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Fruit damaging flies on the rise in Arkansas - KTBS.com - Shreveport, LA News, Weather and Sports

Fruit damaging flies on the rise in Arkansas

Posted: Updated:
Hope, Ark. -

You've probably all heard of those pesky little insects called fruit flies.

While they can be a nuisance, they're basically harmless.

However, there is a new kind of fruit fly that is creating costly damage for farmers across the United States.

The spotted wing drosophilia has been found in at least 18 counties in Arkansas, including Hempstead, Howard and Nevada counties.

"Whether you're a large, small or intermediate grower, everyone who is growing fruit in this area has got to be aware of this and has got to be on a management program," said Terry Kirkpatrick, Professor of plant pathology, Southwest Research and Extension Center, Hope, Arkansas.

He says the tiny Asian fly was first introduced to the U.S. nearly a decade ago, but has only been in Arkansas a couple of years.

"This year, it was even more prevalent. It's a pretty good indication that with other areas, once it gets established here, we're going to have to live with it from now on," said Kirkpatrick.

The spotted wing drosophilia lays eggs prior to harvesting. Kirkpatrick says by the time the fruit gets to the consumer there's a problem.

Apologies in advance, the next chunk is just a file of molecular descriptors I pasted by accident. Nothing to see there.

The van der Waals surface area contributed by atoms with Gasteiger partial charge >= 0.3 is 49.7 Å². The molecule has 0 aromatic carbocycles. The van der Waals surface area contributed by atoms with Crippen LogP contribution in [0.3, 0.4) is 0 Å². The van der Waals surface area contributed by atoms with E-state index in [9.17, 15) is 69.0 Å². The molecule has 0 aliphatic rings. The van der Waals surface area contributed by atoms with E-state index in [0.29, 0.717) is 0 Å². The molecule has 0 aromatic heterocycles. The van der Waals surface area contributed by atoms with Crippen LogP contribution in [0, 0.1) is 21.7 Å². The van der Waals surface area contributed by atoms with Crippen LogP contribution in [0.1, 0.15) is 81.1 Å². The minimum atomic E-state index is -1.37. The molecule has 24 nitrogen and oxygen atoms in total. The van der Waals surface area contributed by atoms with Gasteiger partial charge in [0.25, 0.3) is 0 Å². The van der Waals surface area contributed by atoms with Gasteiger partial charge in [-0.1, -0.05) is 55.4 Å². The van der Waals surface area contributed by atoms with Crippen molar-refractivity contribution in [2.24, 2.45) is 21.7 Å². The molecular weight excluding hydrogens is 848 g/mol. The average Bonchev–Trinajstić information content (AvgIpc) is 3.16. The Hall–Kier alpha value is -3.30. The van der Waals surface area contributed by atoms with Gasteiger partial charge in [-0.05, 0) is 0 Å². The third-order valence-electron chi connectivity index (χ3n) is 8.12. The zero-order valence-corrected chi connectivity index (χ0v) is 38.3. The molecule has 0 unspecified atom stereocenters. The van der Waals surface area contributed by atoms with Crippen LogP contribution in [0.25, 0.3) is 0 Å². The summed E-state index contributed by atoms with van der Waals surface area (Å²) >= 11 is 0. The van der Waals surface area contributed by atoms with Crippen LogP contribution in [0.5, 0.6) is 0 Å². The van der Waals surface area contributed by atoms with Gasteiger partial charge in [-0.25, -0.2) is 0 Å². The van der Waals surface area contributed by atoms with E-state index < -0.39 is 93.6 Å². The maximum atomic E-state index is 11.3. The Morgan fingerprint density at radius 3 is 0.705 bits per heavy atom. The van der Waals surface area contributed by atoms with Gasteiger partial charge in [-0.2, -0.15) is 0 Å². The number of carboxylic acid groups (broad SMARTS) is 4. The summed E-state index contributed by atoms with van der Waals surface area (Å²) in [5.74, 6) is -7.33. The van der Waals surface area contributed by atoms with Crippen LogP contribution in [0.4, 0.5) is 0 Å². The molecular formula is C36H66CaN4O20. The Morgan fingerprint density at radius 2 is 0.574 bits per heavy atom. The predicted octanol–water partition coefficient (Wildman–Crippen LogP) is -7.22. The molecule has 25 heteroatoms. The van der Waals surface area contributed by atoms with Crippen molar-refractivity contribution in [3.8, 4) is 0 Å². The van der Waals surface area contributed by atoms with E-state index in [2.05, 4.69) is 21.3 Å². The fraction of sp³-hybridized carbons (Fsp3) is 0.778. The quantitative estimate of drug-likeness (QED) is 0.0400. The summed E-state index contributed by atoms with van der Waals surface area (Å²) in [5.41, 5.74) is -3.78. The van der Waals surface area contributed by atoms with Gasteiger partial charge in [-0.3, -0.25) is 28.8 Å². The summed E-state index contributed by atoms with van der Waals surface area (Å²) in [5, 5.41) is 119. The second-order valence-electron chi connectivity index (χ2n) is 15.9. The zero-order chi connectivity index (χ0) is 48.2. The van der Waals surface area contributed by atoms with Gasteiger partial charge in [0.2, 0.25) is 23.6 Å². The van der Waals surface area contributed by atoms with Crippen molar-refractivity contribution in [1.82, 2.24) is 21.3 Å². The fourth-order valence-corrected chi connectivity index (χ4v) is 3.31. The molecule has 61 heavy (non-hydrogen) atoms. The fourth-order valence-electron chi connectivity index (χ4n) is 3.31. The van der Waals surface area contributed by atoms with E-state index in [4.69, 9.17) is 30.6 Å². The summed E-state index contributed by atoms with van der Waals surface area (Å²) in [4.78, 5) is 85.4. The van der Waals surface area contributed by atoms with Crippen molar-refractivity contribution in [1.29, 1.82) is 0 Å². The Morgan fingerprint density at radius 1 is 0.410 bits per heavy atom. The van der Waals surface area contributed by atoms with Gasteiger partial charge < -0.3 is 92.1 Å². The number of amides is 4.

"It's a real quality issue for the growers. There is pretty much a zero tolerance from the consumer for worms in their fruit. Blackberries are the biggest risk right now.

Jessica LeFors has been trapping the fruit damaging flies for the University of Arkansas Division of Agriculture.

"We set the traps up once a week and change the lure every three weeks," explained LeFors.

She says trapping helps them measure the levels of insects, so they know when to begin treatment. She uses a microscope to identify the amount of population growth.

"For commercial growers, if they go untreated, they can have 100 percent infestation," she said.

LeFors says right now using field traps and insecticide sprays are the only way to control the infestation.

"Once the insects are here, we recommend to the growers to start spraying weekly, and there's a choice on which ones they want to use," said LeFors.

Blackberries in the south typically peak in June.

Researchers say trapping for the fruit damaging fly should begin long before harvest time.

For more information contact your local county extension agent.

 

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